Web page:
Soriano-to-Washington trade a big whiff for Nats

Alfonso Soriano, more than anyone else in Major League Baseball, hates walking. Who knows why, but one thing’s for certain, no one walks less than Soriano, the latest member of the Washington Nationals. In 3490 plate appearances, Soriano has just 157 walks.

With a career on-base percentage of .320, Soriano, who led off with the Yankees, has long defied normal expectation. While Soriano is often an all-or-nothing, home run-or-strike out hitter, he has a career .500 slugging percentage, and his .512 mark last season was good for third among all second basemen.

With such drastic numbers, Soriano is an enigma when it comes to attempting to assess his worth to a team. He had a VORP of 47.8, placing him fifth among second basemen. But his WARP-3 (a measure of how many wins above replacement level a player contributes) of 4.9 placed him squarely in the middle of the pack among those at his position.

Now, it seems, the Washington Nationals have acquired this enigma. In a trade for Brad Wilkerson, Terrmel Sledge, and a player to be named later, Soriano moves from Texas to Washington. It also seems that Soriano will be moving from second base to left field. This move slightly decrease Soriano’s value. He falls to the bottom of the pack among left fielders in on-base percentage and his slugging would be seventh among left-fielders.

Furthermore, Soriano, who turns 30 in January, won’t be enjoying the cozy confines of Texas anymore. This, more than a position move, could have a negative effect on Soriano’s production. This year, Soriano’s home-road splits illustrate a compelling story. In Ameriquest Field, he hit .315/.355/.656 with 25 home runs in 311 at-bats. On the road, Soriano hit just .224/.265/.374 with 11 home runs in 326 at-bats.

So now what happens when Soriano is playing all of his home games in RFK Stadium without Mark Teixeira and the rest of the high-powered Texas offense in front of him? A quick glimpse at some raw park factors could clue us in to Soriano’s future. Ameriquest was number two big leagues behind Coors Field in inflating scoring all around. The Rangers hit 153 home runs at home, compared to 107 on the road. That’s an astounding 50 percent more home runs at home than on the road.

Meanwhile, RFK in the Nation’s Capital wasn’t nearly as friendly. The Nats hit just 46 home runs at home and 71 on the road. So RFK dulled home runs by nearly a third for the Nationals.

Soriano, a big fly ball hitter, now moves to RFK where his Ameriquest home runs will become RFK outs. He, along with his low career OBP, join a team that was in the bottom third of the league in terms of getting on base last year. He’ll slide into a line up with very little protection in a team that isn’t expected to finish higher than fourth next year.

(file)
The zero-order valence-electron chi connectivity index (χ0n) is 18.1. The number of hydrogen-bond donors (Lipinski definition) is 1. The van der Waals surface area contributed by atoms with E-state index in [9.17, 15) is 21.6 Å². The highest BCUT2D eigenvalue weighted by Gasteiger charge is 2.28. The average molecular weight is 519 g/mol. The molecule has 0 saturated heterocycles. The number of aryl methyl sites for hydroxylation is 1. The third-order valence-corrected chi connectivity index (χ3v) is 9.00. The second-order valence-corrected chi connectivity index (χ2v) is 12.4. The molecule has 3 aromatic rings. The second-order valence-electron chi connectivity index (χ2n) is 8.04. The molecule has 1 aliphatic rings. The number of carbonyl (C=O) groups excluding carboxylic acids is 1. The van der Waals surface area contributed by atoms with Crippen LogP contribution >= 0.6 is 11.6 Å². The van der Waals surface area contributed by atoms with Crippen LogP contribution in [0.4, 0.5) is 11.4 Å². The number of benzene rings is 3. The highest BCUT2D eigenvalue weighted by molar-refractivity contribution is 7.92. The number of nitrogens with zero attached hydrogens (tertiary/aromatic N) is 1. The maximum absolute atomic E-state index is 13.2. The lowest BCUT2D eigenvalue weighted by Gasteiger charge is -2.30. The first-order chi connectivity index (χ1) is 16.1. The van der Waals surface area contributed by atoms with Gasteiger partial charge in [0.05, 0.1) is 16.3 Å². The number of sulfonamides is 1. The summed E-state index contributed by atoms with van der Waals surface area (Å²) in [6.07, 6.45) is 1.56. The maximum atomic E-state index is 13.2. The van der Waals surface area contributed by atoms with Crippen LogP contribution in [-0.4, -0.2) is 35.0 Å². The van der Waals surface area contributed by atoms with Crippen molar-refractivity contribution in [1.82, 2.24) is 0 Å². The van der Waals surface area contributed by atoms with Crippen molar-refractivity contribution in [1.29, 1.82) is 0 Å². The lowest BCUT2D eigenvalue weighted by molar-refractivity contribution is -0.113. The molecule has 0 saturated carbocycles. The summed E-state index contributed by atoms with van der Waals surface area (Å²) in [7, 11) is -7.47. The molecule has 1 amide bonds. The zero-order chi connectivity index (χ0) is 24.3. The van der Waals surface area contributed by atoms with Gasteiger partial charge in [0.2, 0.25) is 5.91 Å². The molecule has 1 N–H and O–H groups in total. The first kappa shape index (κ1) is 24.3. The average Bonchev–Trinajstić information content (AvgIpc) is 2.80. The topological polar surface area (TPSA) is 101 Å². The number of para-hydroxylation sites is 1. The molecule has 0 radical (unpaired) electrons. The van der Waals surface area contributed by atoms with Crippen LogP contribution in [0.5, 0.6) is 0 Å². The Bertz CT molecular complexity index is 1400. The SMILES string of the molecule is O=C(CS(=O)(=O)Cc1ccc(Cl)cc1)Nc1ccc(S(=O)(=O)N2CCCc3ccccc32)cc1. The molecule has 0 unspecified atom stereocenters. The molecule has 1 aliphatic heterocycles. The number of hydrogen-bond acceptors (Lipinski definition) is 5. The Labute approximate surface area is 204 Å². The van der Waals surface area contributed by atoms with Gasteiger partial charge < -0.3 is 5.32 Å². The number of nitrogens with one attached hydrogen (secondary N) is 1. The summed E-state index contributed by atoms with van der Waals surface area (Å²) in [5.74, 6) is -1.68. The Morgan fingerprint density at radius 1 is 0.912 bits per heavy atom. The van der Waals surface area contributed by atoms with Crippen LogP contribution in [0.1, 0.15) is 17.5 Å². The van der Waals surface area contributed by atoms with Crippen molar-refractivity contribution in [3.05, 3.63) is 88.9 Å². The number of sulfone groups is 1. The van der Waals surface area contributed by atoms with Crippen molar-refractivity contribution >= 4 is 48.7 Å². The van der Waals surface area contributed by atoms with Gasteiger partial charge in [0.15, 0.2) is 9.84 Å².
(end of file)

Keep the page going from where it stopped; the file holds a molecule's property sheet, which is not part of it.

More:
Long gone are the days when Soriano could hit with Derek Jeter, Jason Giambi, and Hideki Matsui behind him. Gone are the days when Soriano could hit behind Michael Young and Mark Teixeira. Now, at the age of 30 and with one season left before free agency, Soriano will face his toughest challenge yet. He’ll want a large contract after this year, but he has to play in an extreme pitcher’s park in left field instead of at his normal position. He won’t be thrilled about switching positions, and a player of his make won’t be successful in Washington.

While the Nationals with GM Jim Bowden love making moves, I sometimes wonder why the brain trust of the Nationals decided that Soriano would be a good fit. He isn’t, and I expect him to struggle mightily in 2006.

Meanwhile, in the same week, the second baseman with the lowest on-base percentage – Alfonso Soriano – and the second baseman with the highest on-base percentage in 2005 – Luis Castillo – were both traded. I can only wonder if that’s ever happened before.

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1 Response to “Soriano-to-Washington trade a big whiff for Nats”


  1. 1 Chris December 8, 2005 at 12:38 pm

    Good analysis. I agree with your concern about him and the power alleys, but I don’t think you can necessarily just look at his road stats, and say that’s what he’s going to do.

    For one, when he’s on the road, he’s playing in Safeco and the Coliseum. Those are the two biggest pitcher’s parks in the AL. Throw in a neutral Anaheim, and he’s facing a road climate that’s actually a park disadvantage. And, if you look at the pitching staffs he’s facing, his numbers aren’t surprising. A healthy dose of Oakland and Anaheim’s staffs are going to make most batters numbers look poor.

    I worry about his transition to outfield, and I worry about him chasing sliders in the dirt, but there’s no reason he can’t put up a .280/ .315/ .480 line. That’s pretty good. Not great. But good enough to be our second or third best hitter. It’s probably not $10 million worth, but if they can move Vidro’s ungodly contract…. And I’d rather they dump the money into payroll than Selig’s pockets anyway! 😉


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